"My view is as vast as the sky, but my actions are finer than flour"
~ Padmasambhava ~


Top
 Profile  
 
PostPosted: Sat Mar 24, 2012 8:31 pm 
Offline

Joined: Thu Dec 01, 2011 7:36 pm
Posts: 343
Why can't we just say that Ayu Khandro was a Dzogchenpa? Also, see below:

Dronma:
Quote:
I'd like to bring this question to the surface of the board again, since it was buried by many posts.
So, from the replies it seems that "Dzogchenpa" is a qualified, serious practitioner of Dzogchen. Isn't it?
Then, what is the term for the female Dzogchen practitioner?
Dzogchenmo or Dzogchenma?

Pero:
Quote:
Perhaps there isn't one. The -pa doesn't necessarily indicate the male gender wherever you see it. In this case I think it simply means someone who is in the state of dzogchen.

Dronma:
Quote:
I think that -pa indicates the gender.
I'd like a response from someone who really knows. :)



Namdrol:
Quote:
པ་is a nominalizer. It does not necessarily indicate gender. For example, all women from Eastern Tibet are Khampas, there is no term "Khamma" for eastern Tibetan women.



PS: Chatral Rinpoche holds the lineage of Sera Khandro's termas:

http://www.treasuryoflives.org/biograph ... ngmo/10083
http://www.rigpawiki.org/index.php?title=Sera_Khandro


Top
 Profile  
 
PostPosted: Sat Mar 24, 2012 9:30 pm 
Offline
User avatar

Joined: Mon Feb 06, 2012 7:29 pm
Posts: 715
Location: Athens - GR
Norwegian wrote:
Why can't we just say that Ayu Khandro was a Dzogchenpa?


For the same reason that Tibetans adopted for females the word "sngags ma"?
Or because they say Naljorma - instead of Naljorpa - when they talk about female yoginis? ;)

_________________
"My view is as vast as the sky, but my actions are finer than flour"
~ Padmasambhava ~


Top
 Profile  
 
PostPosted: Sat Mar 24, 2012 9:55 pm 
Offline
User avatar

Joined: Mon Feb 06, 2012 7:29 pm
Posts: 715
Location: Athens - GR
Norwegian wrote:


Also, thank you very much for the links about Sera Khandro Kunzang Dekyong Wangmo! :smile:

_________________
"My view is as vast as the sky, but my actions are finer than flour"
~ Padmasambhava ~


Top
 Profile  
 
PostPosted: Sun Mar 25, 2012 10:27 am 
Offline
Former staff member
User avatar

Joined: Tue Feb 08, 2011 7:09 am
Posts: 2940
Location: Space is the Place
Dronma wrote:
Norwegian wrote:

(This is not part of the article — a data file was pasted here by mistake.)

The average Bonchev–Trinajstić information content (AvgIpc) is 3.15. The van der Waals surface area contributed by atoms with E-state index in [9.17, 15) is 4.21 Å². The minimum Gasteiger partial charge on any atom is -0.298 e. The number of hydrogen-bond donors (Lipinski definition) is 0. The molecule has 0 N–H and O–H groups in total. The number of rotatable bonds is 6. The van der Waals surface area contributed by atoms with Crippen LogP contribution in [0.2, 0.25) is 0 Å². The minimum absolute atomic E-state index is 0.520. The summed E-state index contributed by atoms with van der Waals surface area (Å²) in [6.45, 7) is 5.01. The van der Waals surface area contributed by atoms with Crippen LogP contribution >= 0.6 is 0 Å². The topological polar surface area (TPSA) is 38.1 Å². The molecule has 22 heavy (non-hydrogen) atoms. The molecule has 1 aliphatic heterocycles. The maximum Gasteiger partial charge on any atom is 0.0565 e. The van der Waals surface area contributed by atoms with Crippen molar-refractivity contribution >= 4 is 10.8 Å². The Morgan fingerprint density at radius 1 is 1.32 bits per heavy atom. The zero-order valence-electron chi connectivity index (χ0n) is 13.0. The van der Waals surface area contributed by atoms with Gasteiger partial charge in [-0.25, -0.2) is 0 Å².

Why can't we just say that Ayu Khandro was a Dzogchenpa?


For the same reason that Tibetans adopted for females the word "sngags ma"?


I hardly think this is widespread, it's probably just a few Tibetans appeasing a few stubborn westerners..

Quote:
Or because they say Naljorma - instead of Naljorpa - when they talk about female yoginis? ;)


I thought this was explained already, that this was only because the term "yogini" was used in Sanskrit, whereas mantrini was not.. You see, the Tibetans honored the conventions of Sanskrit since they respected it as the Dharma source-code from which they downloaded great treasuries of knowledge..

I think they must have figured if yogini was good enough of a gender-specific term for all the great adepts of India, why try to mess around and invent a bunch of new conventions? But us english-speakers are so arrogant it's not even enough for us to add new gender-specific dharma words in English to accommodate our desire for specificity- we want to start changing the Tibetan language itself, --at the same time the Chinese are trying their best to eradicate it altogether. . . Why can't we just respect it as is and try to preserve it?

It was already stated that the "pa" suffix doesn't necessarily indicate gender, so what's the problem with it?

Should we start changing the English language too for you? Let's not say "human" anymore. We need "human", and "humwoman" both. Or should we change "woman" too because man is in there? Hmmmmmnnnn maybe "hugirl"? And we can change female to "fegirl" too so "male" isn't included either? What do you think, how far should we go with this?
You know, as a man I am starting to get insecure now because "man" includes "ma", and makes me feel a little emasculated.. maybe we should have a less feminine word for a male than man? :rolleye:

_________________
Contentment is the ultimate wealth;
Detachment is the final happiness. ~Sri Saraha


Top
 Profile  
 
Display posts from previous:  Sort by  
Post new topic Reply to topic  [ 139 posts ]  Go to page 1, 2, 3, 4, 5 ... 7  Next

All times are UTC [ DST ]


Who is online

Users browsing this forum: No registered users and 6 guests


You cannot post new topics in this forum
You cannot reply to topics in this forum
You cannot edit your posts in this forum
You cannot delete your posts in this forum
You cannot post attachments in this forum

Search for:
Jump to:  
Powered by phpBB® Forum Software © phpBB Group